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Exmouth Navy Pier

- By Michael Abbott

We had the privilege of diving on the Navy Pier when recently in Exmouth. There is only one operator in town licensed to dive the pier that being Dive Ningaloo (DN). They are highly recommended as being very professional, safety conscience and have friendly and helpful staff. A special mention to Chloe and Kristen. Unlike the other operator in town, they did contact us to let us know if the dive that day was cancelled due to weather. Much better than sitting in the rain waiting for a bus from the other operator that never arrived. On this day Dive Ningaloo picked us up from our accommodation and after a short stop at the shop to connect the trailer and check everyone had all gear, we headed on the 20-minute drive through the desert north to the pier.

There is a requirement for a photo ID, usual rules and expected paperwork to enter an active Australian Naval Base. We also had a talk and a video on the way on the history of the base which was started by the USA in WW11 as a submarine communication centre which was very interesting.

The bus and trailer drives to the end of the pier and parks next to the steps leading to the dive platform. Very convenient. On arrival we had a slight problem due to the blood moon due that night in that the tide was still running hard. Think Swansea Bridge tidal run. The Pier is located on the bay side of the Exmouth peninsula, and can only be done at slack tide so visibility is not expected to be fantastic. We had 3 to 4 meters. Finally, the tide slowed, and we walked down the steps to the platform which today was a good 3 meters above the water line. Final safety brief and we stepped out into thin air.

I would rate this shore dive site up there with Swansea Bridge with large columns and cross members supporting the infrastructure above providing shelter for masses of smaller fish which in turn attracts predatory fishes. Maximum depth was 12.2 meters. The difference is the water temperature at 24 degrees and the latitude supports even more tropical species. Benthic life is not prolific in regard to number of species, and the bottom has a fair amount of debris from years of use which supports some benthic and provides hiding spots for small cryptic species.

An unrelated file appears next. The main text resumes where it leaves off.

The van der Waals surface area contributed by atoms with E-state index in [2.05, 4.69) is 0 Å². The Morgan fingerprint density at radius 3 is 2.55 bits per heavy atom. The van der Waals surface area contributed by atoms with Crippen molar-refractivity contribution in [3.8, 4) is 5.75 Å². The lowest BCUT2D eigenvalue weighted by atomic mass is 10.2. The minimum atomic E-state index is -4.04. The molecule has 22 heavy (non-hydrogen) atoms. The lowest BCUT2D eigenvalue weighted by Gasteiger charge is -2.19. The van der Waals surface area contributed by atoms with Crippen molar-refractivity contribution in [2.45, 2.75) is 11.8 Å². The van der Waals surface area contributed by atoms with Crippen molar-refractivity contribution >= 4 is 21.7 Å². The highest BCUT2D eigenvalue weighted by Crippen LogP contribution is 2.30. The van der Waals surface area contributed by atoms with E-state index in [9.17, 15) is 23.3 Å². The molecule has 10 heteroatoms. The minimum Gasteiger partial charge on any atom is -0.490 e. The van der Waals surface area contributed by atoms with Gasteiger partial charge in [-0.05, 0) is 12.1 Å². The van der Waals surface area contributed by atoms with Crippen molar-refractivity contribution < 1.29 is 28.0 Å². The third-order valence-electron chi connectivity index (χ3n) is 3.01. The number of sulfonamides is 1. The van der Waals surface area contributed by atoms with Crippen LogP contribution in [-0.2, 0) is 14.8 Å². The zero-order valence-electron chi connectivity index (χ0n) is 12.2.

We spent 48 very enjoyable minutes before the tide turned and caution had us return to the steps at the dive deck. On the dive we saw 2 female grey nurse sharks (1.6 and 1.2 m respectively), lots of groper around the 1-meter mark which seemed to like to sit in the higher corners of the structure where current was less, and bait fish were abundant. There were lots of big emperor (mostly spangled), trevally and giant sweetlips hunting the glass fish and assorted small baitfish.

We also saw a banded wobbegong hiding under the debris and a turtle on the surface. Tropical species included lots of angelfish, a puffer, a few butterflyfish, bannerfish, lionfish, Moorish idols and a parrotfish. Off the pier the water was green. Under the pier the dive was dark and gloomy, so fish did get up close and personal as I feel they saw us about the same time we saw them. The torch came in handy. Much of the dive was spent halfway up the structure enclosed in schools of different baitfish waiting to see what came through for a feed. Overall, a very good dive. If you have done Swansea Bridge you will be familiar with this type of diving.

Regards Michael Abbott


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